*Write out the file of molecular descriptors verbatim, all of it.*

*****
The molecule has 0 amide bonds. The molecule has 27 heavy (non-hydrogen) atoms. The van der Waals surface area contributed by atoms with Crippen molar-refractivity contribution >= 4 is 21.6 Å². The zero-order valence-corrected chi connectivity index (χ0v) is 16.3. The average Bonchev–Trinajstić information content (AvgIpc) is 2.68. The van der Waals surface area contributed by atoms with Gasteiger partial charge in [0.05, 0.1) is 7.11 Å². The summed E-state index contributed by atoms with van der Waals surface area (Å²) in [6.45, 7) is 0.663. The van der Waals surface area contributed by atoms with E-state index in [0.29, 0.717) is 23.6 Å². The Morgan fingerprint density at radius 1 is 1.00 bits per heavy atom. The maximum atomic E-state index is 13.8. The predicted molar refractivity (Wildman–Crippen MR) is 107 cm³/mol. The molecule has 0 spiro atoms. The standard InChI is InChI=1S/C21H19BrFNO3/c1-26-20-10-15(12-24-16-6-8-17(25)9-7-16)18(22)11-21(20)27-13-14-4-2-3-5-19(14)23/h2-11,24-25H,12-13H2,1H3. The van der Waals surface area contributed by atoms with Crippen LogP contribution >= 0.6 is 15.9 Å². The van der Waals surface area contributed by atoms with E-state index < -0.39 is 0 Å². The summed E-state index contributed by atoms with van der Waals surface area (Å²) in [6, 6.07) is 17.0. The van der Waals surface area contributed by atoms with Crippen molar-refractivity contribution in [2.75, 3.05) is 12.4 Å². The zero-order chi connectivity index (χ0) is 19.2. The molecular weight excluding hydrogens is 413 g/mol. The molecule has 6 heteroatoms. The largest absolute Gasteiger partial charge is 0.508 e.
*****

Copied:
The molecule has 0 amide bonds. The molecule has 27 heavy (non-hydrogen) atoms. The van der Waals surface area contributed by atoms with Crippen molar-refractivity contribution >= 4 is 21.6 Å². The zero-order valence-corrected chi connectivity index (χ0v) is 16.3. The average Bonchev–Trinajstić information content (AvgIpc) is 2.68. The van der Waals surface area contributed by atoms with Gasteiger partial charge in [0.05, 0.1) is 7.11 Å². The summed E-state index contributed by atoms with van der Waals surface area (Å²) in [6.45, 7) is 0.663. The van der Waals surface area contributed by atoms with E-state index in [0.29, 0.717) is 23.6 Å². The Morgan fingerprint density at radius 1 is 1.00 bits per heavy atom. The maximum atomic E-state index is 13.8. The predicted molar refractivity (Wildman–Crippen MR) is 107 cm³/mol. The molecule has 0 spiro atoms. The standard InChI is InChI=1S/C21H19BrFNO3/c1-26-20-10-15(12-24-16-6-8-17(25)9-7-16)18(22)11-21(20)27-13-14-4-2-3-5-19(14)23/h2-11,24-25H,12-13H2,1H3. The van der Waals surface area contributed by atoms with Crippen LogP contribution >= 0.6 is 15.9 Å². The van der Waals surface area contributed by atoms with E-state index < -0.39 is 0 Å². The summed E-state index contributed by atoms with van der Waals surface area (Å²) in [6, 6.07) is 17.0. The van der Waals surface area contributed by atoms with Crippen molar-refractivity contribution in [2.75, 3.05) is 12.4 Å². The zero-order chi connectivity index (χ0) is 19.2. The molecular weight excluding hydrogens is 413 g/mol. The molecule has 6 heteroatoms. The largest absolute Gasteiger partial charge is 0.508 e.